You have to find the right customer methodology when it comes to research. For example, if you have different rooms, with different prices and different service levels, you may ask the question ‘what would you pick?’ and you provide a choice with different options. So instead of a ‘take it or leave it’ approach, in a simulated research environment you are trying to discover, what drove the decision? Was it the price, the size, the venue, location, the view?

We apply this thinking to new residential apartments. The goal is to identify what is the value of certain features e.g. should we add 3 bathrooms in a 3-bedroom apartment or only 2 and what is the willingness to pay and not just for the cost for the additional bathroom.

Unless people are willing to pay more for the cost of putting the 3rd bathroom in you don’t. You need that depth of understanding of the cost and willingness to pay for making decisions about certain features.”

What are the different models you can apply to price?

“If you are in a free market, there are an infinite number of model pricing models you can apply. In a market that is regulated, you can consider applying different pricing models to the unregulated parts or review how do you charge for additional services? Airlines, for example, a high percentage of profit margin is from additional extras, not the actual base fare. In the Machinery business 20 – 30% of the fees are from the additional services, not the actual core product.

You need to develop a service portfolio that is attractive and appealing to customers. It could be bundled into the core offer or a good, better, best room and certain features are included. Or you have special add on services that people could book later on.”

Where have you seen assumptions about the customer managed well?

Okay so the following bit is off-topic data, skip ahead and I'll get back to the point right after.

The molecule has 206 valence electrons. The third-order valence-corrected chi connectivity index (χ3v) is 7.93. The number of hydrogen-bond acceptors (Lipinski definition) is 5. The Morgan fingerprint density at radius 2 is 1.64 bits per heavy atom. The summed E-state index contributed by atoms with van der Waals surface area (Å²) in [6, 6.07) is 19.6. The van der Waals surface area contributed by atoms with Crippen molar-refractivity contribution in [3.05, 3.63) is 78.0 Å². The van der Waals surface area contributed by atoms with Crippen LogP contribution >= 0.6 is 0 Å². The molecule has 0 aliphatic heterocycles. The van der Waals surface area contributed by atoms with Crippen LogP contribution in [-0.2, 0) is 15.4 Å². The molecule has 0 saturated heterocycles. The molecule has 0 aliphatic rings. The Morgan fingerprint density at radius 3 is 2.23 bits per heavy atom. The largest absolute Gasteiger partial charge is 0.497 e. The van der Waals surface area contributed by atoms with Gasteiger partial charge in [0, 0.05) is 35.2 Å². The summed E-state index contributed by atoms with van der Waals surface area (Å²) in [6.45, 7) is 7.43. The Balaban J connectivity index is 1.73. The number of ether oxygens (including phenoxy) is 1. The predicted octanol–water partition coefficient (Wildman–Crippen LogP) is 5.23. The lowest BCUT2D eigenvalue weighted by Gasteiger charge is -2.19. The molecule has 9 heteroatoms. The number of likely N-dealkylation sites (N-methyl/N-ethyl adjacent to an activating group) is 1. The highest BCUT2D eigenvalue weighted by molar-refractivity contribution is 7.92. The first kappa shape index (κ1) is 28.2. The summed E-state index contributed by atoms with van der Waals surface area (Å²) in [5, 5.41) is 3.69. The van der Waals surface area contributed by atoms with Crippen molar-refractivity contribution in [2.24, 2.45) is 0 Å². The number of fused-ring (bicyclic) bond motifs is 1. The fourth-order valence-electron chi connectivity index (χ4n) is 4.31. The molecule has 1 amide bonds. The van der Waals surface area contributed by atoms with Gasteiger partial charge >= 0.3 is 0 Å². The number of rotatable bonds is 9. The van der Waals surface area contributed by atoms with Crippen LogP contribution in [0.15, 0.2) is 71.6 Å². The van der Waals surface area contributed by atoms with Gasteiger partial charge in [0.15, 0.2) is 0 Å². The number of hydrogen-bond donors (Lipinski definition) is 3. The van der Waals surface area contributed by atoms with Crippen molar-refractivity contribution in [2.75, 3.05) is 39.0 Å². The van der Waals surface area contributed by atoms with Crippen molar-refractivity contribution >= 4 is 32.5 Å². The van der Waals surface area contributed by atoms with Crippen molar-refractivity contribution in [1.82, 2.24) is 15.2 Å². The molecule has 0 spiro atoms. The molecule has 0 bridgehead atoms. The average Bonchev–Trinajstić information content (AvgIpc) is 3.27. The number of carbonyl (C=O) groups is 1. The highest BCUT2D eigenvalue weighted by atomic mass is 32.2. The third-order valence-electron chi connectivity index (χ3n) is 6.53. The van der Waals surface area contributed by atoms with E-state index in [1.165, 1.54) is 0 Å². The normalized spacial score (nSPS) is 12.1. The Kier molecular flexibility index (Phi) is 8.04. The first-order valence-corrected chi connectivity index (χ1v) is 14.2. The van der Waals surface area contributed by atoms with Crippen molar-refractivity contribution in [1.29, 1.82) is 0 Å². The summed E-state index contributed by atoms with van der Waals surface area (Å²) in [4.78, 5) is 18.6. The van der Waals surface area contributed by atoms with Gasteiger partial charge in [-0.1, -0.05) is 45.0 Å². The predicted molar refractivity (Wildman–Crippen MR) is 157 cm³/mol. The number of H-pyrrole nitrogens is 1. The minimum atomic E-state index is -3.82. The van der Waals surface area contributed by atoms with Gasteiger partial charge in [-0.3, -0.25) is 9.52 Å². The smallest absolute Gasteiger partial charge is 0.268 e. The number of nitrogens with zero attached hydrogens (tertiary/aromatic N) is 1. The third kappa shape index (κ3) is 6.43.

“We recently worked for a global fitness company and we originally were trying to help them with incentives to sign up certain types of customers. During the project, it turned out that actual refurbishment of the facilities like the showers and the changerooms had a much higher value perception than an incentive offer. Ask the question, what would an efficient marketing mix look like and where do you spend your money? Is it the facility, the price or emotional reasons? Review next to each other and not in isolation or you may miss the actual way to improve the value.”

Thank you, Chris. What are your key takeaways from this podcast?

  1. Understand what your customers need
  2. Understand how you can fulfil those needs
  3. Understand how you can full those needs better than your competitors

Charge for the value you create and then you also have a competitive advantage.”

Part 2. How I met your customer

Chris Petzoldt is Partner & Managing Director Oceania at Simon-Kucher & Partners. Chris has more than 18 years of global consulting experience and opened Simon-Kucher’s Australian operations in 2011. He primarily works in the areas of monetisation strategies (offer design, pricing, sales) for tech, software, telecoms, and media clients. He has conducted more than 150 projects in that space across Australia, New Zealand, Europe, Asia, Middle East, Oceania, and South America. Clients include large listed entities, unicorns as well as upcoming Internet startups. Chris is a regular presenter at executive conferences around the world like Marcus Evans, NeoEdge, Salvo, GSMA Asia, Zuora Subscribed and others. Chris studied business administration at the University of Kiel and at the School of Business and Commercial Law Gothenburg, Sweden. He majored in Innovation Management and Marketing. For more information about Simon-Kucher, please click here. To connect with Chris on LinkedIn, please click here. Also, if you’d like us to talk about a specific topic with an expert business leader, please request a podcast here!